Archive for Rated R

Podcastle 79: Marsh Gods

Show Notes

Rated R: For Gods, Mortals, Frogs, and Other Potential Sacrifices


Marsh Gods

by Ann Leckie

Irris was a changed man. When he went out fishing, he didn’t spend the day drunk or asleep in the boat and then come home with nothing, the way everyone expected. Instead he made a full day’s catch early, and then picked up an axe and went to cut wood. He sat down to dinner sober, played with the baby, spoke pleasantly to his wife and sister. In the evening, instead of drinking, he sat in front of the fire and knotted nets, or carved fishhooks. It’s because he almost died, the neighbors whispered. Everyone had seen the scar. Everyone wondered how long the change could last.

There were other things, little strangenesses that never made their way out of the house for the villagers to be aware of them. For instance, one afternoon Ytine brought him a dish of vetch, and he said, “My dear, it amuses me to call this gravel. So the next time I ask you for a bowl of gravel, you’ll know what I want.” Water was poison, working was sleeping. The list of changed names seemed to grow every day. Voud wasn’t sure why Ytine went along with it, except that the new Irris was kind and hard-working, and doted on the baby. And maybe, thought Voud, that was reason enough. The crane had said not to waste her grief on Irris, and she hadn’t cried when she’d heard the whispery-voiced god say he was dead.

But one evening Irris came home in an especially good mood. “Good fishing means good trading,” he said. He had needles, and fiber — dyed and spun — for Ytine, and a tiny, wheeled cart for the baby. “And Voud,” he said, “I hear you’re a hunter.” He handed her a bronze knife. It was small and its plain haft was dented, but it was a real metal knife and it was hers.

That was when she knew for certain that her brother was dead. Irris would never have thought to buy her something she wanted so much. Not without her telling him, and likely not even then. She sat there with the knife in her hand and cried.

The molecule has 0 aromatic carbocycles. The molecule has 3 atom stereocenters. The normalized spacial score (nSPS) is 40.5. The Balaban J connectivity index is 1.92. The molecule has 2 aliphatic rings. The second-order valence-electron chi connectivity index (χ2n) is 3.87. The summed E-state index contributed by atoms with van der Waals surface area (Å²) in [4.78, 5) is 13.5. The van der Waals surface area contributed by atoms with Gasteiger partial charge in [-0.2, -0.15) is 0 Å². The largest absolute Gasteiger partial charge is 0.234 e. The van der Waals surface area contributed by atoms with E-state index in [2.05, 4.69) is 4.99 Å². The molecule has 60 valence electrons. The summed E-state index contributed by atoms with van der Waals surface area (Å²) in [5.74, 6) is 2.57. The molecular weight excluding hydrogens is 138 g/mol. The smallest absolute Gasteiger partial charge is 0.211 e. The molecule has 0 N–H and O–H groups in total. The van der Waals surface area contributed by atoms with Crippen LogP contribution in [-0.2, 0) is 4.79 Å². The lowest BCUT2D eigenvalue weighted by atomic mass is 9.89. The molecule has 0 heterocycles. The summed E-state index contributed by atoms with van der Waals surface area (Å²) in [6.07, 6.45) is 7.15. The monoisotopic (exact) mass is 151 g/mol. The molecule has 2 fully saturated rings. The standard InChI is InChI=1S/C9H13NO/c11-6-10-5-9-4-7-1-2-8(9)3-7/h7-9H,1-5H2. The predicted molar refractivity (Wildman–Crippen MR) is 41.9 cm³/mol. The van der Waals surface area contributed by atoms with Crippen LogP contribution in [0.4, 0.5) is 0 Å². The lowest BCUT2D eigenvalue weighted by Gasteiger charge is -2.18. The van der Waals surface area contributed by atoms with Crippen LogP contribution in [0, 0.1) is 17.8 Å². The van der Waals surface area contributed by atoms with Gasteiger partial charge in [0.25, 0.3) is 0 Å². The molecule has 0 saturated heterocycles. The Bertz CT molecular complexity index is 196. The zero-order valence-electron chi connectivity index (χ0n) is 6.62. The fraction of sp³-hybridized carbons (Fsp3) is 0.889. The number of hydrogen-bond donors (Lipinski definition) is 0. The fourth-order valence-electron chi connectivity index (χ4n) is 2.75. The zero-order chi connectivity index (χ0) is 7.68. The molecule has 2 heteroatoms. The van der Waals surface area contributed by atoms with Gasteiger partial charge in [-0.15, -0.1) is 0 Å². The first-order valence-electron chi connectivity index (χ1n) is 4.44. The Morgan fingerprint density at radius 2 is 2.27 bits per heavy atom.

Podcastle Miniature 41: East of Chula Vista

Show Notes

Rated R: Ghosts are Unhappy for a Reason


East of Chula Vista

by Samantha Henderson

I rock in the bentwood chair on the porch and wait. I know about the bodies in the arroyo, in the mesquite ash between the charred trunks of the live oaks. The grass beneath the mesquite had grown long in winter rains and was shriveled dry by the summer heat. Fire had crisped it quickly, and the oaks were dense hard wood, old fuels, burning long and hot and all-consuming.

Eventually they all come to me like homing pigeons, those unlucky ones who die in the unforgiving desert, short water or caught out at night with no fire and not enough of them to huddle together to keep warm, not thinking how cold the badlands get in the middle of the night with nothing to keep in the day’s heat. They come to me at dusk, hollow-eyed and bewildered to my front yard, all of them. They stand, wavering in the moonlight, waiting for me to let them go.

PodCastle 77: Nine Sundays in a Row

Show Notes

Rated R: Themes of abuse, and dark deals at the crossroads.


Nine Sundays in a Row

by Kris Dikeman

If you wanta learn you somethin’, go on down to a place where two roads cross. Get there Saturday ’round midnight, and wait there ’til Sunday morning—do that for nine Sundays, all in a row. The dark man, he’ll send his dog to watch on you while you wait. And on the ninth morning, the dark man will meet you. And he will learn you—anything you wanta learn. But you remember this: that dark man, he don’t work for free.

Podcastle Miniature 40: Incubus


Incubus

by Tim Pratt

Every forty or fifty years the incubus and the succubus got together to catch up. This time they met in a quiet little bar, and the incubus said, “Yeah, it’s been hard these past few years. I did porn for a while, but these days, with Viagra and everything, it doesn’t matter what kind of a woodsman you are, because anybody can pop a pill and perform superhuman feats of sexual prowess.”

The succubus nodded in sympathy, invisible serpents twining in her hair. “I hear you. There’s easy money in internet porn, but it’s no good for me, I miss the personal connection. But you can still do the gigolo thing, right?”